Olympians competing in full-Muslim garb are far from 'liberated'

The Rio Olympic Games are the site of the latest display of cultural relativism by so-called liberals, who are allying up with conservative Islamists and trying to convince us that, somehow, female athletes competing in full-Muslim garb is a victory for diversity and freedom.

The obligatory “viral” picture doing the rounds last week is of the Egyptian and German female volleyball teams facing off, with the Egyptian competitors dressed in hijab, leggings and long sleeves, covering their bodies head to toe according to Islam's dress code.

Instead of being outraged, the Egyptians -- who were thumped by their European competitors -- felt the need to cover up even their forearms to play a beach sport, liberals thought the spectacle marvelous.

The Egyptians “won a greater victory,” proclaimed the Eurosport coverage.

It “attest[s] to the way sports bring people together and promote acceptance,” wheezed The Huffington Post.

NY Times op-ed writer Roger Cohen asked “Who is to say which of the women is more conservative, more of a feminist or more liberated? We do not know.” (Yes we do, Roger.) Twitter was full of gasping adulation as users cited it as an example of diversity and choice.

That’s right – those who recoil in horror when Christian parents object to their 12-year-olds being put on the Pill without their knowledge are now pretending it’s normal to compete in an athletic sport in near-100 degree heat covered head to foot.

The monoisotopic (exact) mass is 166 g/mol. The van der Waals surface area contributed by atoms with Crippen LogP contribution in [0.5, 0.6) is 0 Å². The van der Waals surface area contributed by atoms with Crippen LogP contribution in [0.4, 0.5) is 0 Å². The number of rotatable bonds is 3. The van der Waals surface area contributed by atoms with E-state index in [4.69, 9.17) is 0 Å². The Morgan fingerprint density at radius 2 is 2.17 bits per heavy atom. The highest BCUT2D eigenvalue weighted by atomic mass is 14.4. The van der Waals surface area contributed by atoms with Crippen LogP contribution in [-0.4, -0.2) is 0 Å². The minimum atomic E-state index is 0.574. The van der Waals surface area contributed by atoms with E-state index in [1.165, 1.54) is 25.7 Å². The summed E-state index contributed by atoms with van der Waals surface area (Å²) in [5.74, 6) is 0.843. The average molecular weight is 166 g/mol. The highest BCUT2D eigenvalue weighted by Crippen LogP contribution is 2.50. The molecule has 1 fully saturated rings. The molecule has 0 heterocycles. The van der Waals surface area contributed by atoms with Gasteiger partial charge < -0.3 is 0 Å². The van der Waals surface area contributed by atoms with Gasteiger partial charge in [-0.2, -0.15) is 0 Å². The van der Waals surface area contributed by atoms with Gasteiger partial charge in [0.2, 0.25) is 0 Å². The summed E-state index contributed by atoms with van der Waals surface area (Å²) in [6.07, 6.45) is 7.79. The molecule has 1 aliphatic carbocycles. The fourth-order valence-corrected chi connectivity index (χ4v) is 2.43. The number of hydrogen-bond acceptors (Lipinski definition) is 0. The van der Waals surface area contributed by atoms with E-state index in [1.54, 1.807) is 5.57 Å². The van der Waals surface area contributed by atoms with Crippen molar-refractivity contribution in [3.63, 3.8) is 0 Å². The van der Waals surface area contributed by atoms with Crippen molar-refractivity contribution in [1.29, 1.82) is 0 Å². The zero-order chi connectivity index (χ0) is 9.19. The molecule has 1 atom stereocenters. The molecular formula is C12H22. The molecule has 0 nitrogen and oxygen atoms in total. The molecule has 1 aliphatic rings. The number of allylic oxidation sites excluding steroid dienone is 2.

Even closer to home, politicians and media voices have been breathlessly praising fencer Ibtihaj Muhammad for being the first American competitor in a hijab. Hillary Clinton was ecstatic.

This is fencing -- a sport in which you already wear a full-body suit for protection and a helmet, under which it gets mighty hot. No qualms from so-called feminists that many, if not most, Muslims think that suit and helmet aren’t modest enough for a woman?

It is astounding to watch cultural relativists on the left force themselves into pretzel-like contortions to argue women covering themselves up, often under enormous pressure from regressive and repressive Islamic cultures, is a victory for choice and empowerment. Using the language of 21st century human rights to defend 14th century-style oppression is ludicrous. It is sad to see this kind of nonsense infecting American discourse.

Someone genuinely dedicated to the cause of freedom would point out that often this has little to do with choice -- an athlete from a conservative Muslim country wearing the standard beach volleyball attire would be signing their own death warrant. Conservative Islamic cultures in which slitting your own daughter’s throat is more “honorable” than allowing her to marry the wrong man has little tolerance for “choice” or women’s rights.

That is not to say many of these women aren’t brave, or working well with the hand they are dealt. Saudi Arabia’s Kariman Abuljadayel last week became the first Saudi Arabian woman to compete in the 100-meter sprint, along with Afghanistan's Kamia Yousufi, who was also dressed in a claustrophobic bodysuit.

Aug. 12, 2016: Saudi Arabia's Kariman Abuljadayel competes in a women's 100-meter heat during the athletics competitions of the 2016 Summer Olympics at the Olympic stadium in Rio de Janeiro, Brazil.

Aug. 12, 2016: Saudi Arabia's Kariman Abuljadayel competes in a women's 100-meter heat during the athletics competitions of the 2016 Summer Olympics at the Olympic stadium in Rio de Janeiro, Brazil. (AP)

Both failed to qualify. Saudi society, in particular, is one of the most repressive societies on Earth, and it was only in 2012 when its female athletes were allowed to compete. These women have no doubt fought tough battles to get to where they are.

But the ridiculous garb they are forced to wear in order to be able to compete is not a representation of freedom, but the symbol of the chains with which such countries and backward beliefs still shackle women. Western feminists are right to encourage such women, but should be helping them cast those chains aside -- not holding them up as a perverse symbol of freedom.